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A question of audience

Welcome back, dear reader. I found that, contrary to what I expected, members of my family did read my first article. They have promised to buy every edition of The Guardian newspaper that features my articles.


Never fear [the audience] or despise it. Coax it, charm it, interest it, stimulate it, shock it now and then if you must, make it laugh, make it cry, but above all . . . never, never, never bore the hell out of it.

Welcome back, dear reader. I found that, contrary to what I expected, members of my family did read my first article. They have promised to buy every edition of The Guardian newspaper that features my articles. So please, please, let’s help my hustle. Read this.

I have always thought about this issue of audience. Who do I write for? How much do I explain to my readers when I tell them a story? This matter worried me most during the writing of my second novel which was a bildungsroman set is Warri. In this coming-of-age story, the main characters spoke a variant of English that almost every Nigerian understands: we all watch the DVD’s featuring Opa Williams’ Night of a Thousand Laughs. Every Nigerian comedian has a Warri joke, in which they launch—with widely varying degrees of success—into the lilting accent of my hometown. So it would suppose that if I was writing for and to Nigerians that I would not need to have explain what each word meant, what each sentence was trying to say. I would not have to explain what “na” and “sabi” meant. I would not have to italicise our words.

This has always been an issue for the writer from the empire, from the colonies, from Africa, India, the Caribbean. In the first novels by us, when we fought a battle to be heard, we knew that while we proclaimed that we wrote for our people, we were actually writing to be understood by another. We had editors who italicised our words. We had to insert that most irritating set of words, the explanatory phrase. To illustrate what I am trying to say, take this especially egregious instance from a book I thoroughly enjoyed, Sefi Atta’s Everything Good Will Come:

Sheri had prepared food I hardly saw in my father’s house: jollof rice; egusi stew with crushed melon seeds, and eba, a meal made from ground cassava.1
Why would anyone need to italicise jollof, egusi and eba for a Nigerian audience? If your English teacher in school tells you to do this, they are wrong and it is a tragedy. Have you ever seen “escargot” or “menage” italicised in any English novel from Europe? So why would you italicise your words. These are our words; they exist within our English. Even more exhausting is why, as in the example above, a writer was required to explain what egusi (crushed melon seeds) and eba (meal made from ground cassava) are. Apart from the fact that it reads awkwardly, it does take away from a beautiful scene. Even if you, dear reader, have never paid attention to this, I may have a done a disservice to your enjoyment of our literature as you will now begin to see many instances of this explaining to another in all of our fiction.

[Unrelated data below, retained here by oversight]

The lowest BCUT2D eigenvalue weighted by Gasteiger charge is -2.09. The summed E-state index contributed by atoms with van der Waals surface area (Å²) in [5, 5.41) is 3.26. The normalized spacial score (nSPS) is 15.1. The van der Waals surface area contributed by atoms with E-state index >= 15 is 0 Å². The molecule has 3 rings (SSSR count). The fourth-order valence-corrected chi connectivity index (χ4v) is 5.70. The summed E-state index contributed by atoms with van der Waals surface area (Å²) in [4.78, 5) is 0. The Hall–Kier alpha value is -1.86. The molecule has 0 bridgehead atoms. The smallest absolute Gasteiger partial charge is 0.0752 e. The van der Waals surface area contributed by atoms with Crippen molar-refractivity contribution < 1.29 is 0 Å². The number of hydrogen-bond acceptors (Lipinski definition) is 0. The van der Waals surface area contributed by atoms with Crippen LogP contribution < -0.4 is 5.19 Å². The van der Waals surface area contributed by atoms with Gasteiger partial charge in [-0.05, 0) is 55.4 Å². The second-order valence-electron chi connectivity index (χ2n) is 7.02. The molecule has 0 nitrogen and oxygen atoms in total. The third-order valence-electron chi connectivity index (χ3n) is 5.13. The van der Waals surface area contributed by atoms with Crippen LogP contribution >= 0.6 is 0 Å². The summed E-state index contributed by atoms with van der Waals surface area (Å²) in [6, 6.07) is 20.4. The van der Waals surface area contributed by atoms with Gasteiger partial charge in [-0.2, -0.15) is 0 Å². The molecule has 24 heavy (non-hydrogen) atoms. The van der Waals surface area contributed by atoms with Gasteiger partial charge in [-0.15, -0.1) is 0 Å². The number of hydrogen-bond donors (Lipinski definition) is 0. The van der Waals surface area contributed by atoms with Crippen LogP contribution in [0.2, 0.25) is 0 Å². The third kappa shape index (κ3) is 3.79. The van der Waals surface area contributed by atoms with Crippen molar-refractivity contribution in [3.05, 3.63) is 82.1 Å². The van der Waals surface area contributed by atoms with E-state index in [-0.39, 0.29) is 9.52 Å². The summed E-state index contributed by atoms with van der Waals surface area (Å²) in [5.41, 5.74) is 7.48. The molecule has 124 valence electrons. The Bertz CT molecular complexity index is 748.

Every writer has had to navigate this space carefully. Some have gone all the way like in the example above. Others have made a point of not bothering to explain themselves. I took inspiration from a book I read, The Brief Wondrous Life of Oscar Wao by Junot Diaz. In this beautiful novel, I came across entire passages written in a Dominican pidgin of Spanish and English. There was no explanation, there were no footnotes. Nothing. And I understood all of it. It was done with consummate skill, this bit of communication by Mr. Diaz. There was no need to italicise his English. He told a story of humanity and in each context, you understood what the characters were saying. Where I had a problem, I used Google to search for word definitions. I knew I was being given a privilege of sharing in the lives of Junot Diaz’s characters. And I helped myself as much as I could to enjoy the experience.

So that is what I tried to do with my own story. I wrote it for a Nigerian audience. It made it easier to tell. I could focus on the meat of the story, of what the characters felt, and how they loved, what they fought for, and how they survived. I promised I would never define eba. And if anyone had a problem with this, I screamed at them, Google it!

I think the battle is being won. More writers are thinking this way and are insisting that their editors do the same. Critics such as Ikhide Ikheloa have raised consciousness on this italicising of our words matter. And pidgin is going global. Nowadays my web browser is set to Pidgin English. And while its efforts are extremely funny at times, it is pleasing to have Google stumped by a search item I have entered and say to me: “Wetin you find, no match any documents.”

Let’s talk about more writing stuff next time. How do writers plot? How do we decide who goes where and when? What do we do when we are stuck?1 Page 103, Everything Good Will Come, 1st paperback edition, 2008, Interlink Books

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